Student Loans and Bankruptcy

Student Loans and Bankruptcy

Chapter 7 bankruptcy does not discharge every kind of debt. The Bankruptcy Code includes a list of different types of obligations that cannot be discharged.

Understanding What Cannot Be Discharged

The best way to understand the difference between the dischargeable debts that you are released from, and the non-dischargeable debts that you can’t be released from, is to think in terms of acts committed by the debtor which amount to intentional wrongs, such as fraud. But also to think in terms of debts that have a very important social aspect to them such as taxes, student loans, alimony, spouse support and child support.

Student Loan Discharge

Typically, student loans are not dischargeable if they are partly funded by or guaranteed by a government entity or a nonprofit institution. This includes any student loan that carries payments that can be deducted from income taxes under the IRS Code.

Under some circumstances student loan debt may be discharged if it is proven that they impose an undue hardship on the debtor and any dependents of the debtor. Unfortunately, the process required to demonstrate this undue hardship can be extremely difficult for most debtors because it requires filing a lawsuit against the creditor. In this lawsuit the debtor has the burden of proof. Such suits can be complicated, time consuming, and often require the potentially expensive assistance of legal counsel.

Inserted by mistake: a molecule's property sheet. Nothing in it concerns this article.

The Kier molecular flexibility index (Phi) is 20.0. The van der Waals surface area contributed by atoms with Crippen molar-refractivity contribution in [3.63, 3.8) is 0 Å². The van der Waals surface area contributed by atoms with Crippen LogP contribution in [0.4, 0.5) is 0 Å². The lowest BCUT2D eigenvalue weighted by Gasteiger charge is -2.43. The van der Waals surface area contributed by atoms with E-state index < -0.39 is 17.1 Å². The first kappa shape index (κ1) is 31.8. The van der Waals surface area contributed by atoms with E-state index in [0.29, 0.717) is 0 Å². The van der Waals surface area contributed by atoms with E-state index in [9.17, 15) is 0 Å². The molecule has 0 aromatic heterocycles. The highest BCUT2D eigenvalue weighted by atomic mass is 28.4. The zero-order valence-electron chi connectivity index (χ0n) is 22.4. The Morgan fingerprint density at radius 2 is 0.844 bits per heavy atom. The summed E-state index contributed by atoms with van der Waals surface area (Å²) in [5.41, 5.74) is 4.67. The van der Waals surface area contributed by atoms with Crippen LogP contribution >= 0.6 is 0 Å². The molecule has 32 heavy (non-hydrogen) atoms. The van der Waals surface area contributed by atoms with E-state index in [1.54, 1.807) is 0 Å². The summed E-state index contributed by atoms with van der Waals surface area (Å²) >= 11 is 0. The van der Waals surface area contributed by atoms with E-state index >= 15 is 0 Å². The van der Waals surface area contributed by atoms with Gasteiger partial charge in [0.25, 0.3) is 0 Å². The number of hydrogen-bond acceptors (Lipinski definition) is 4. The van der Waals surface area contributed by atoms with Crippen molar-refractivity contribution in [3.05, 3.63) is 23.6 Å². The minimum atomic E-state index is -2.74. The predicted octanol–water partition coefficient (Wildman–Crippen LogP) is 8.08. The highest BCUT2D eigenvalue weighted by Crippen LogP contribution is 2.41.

Student Loan Discharge – Undue Hardship

Court decisions that rule the debtor is experiencing an undue hardship have been extremely rare. Typically these rulings have only been for individuals suffering from some type of severe permanent and total disability that drastically restricts the ability of the debtor to earn more than a subsistence level of income. The debtor must prove each of the following three elements:

  1. Based upon current income and expenses, the debtor cannot maintain a “minimal” standard of living for himself and his dependents if compelled to repay the student loans;and
  2. Additional circumstances exist that indicate this state of affairs is likely to persist for a significant portion of the repayment period of the student loans; and
  3. The debtor has made good faith efforts to repay the student loans.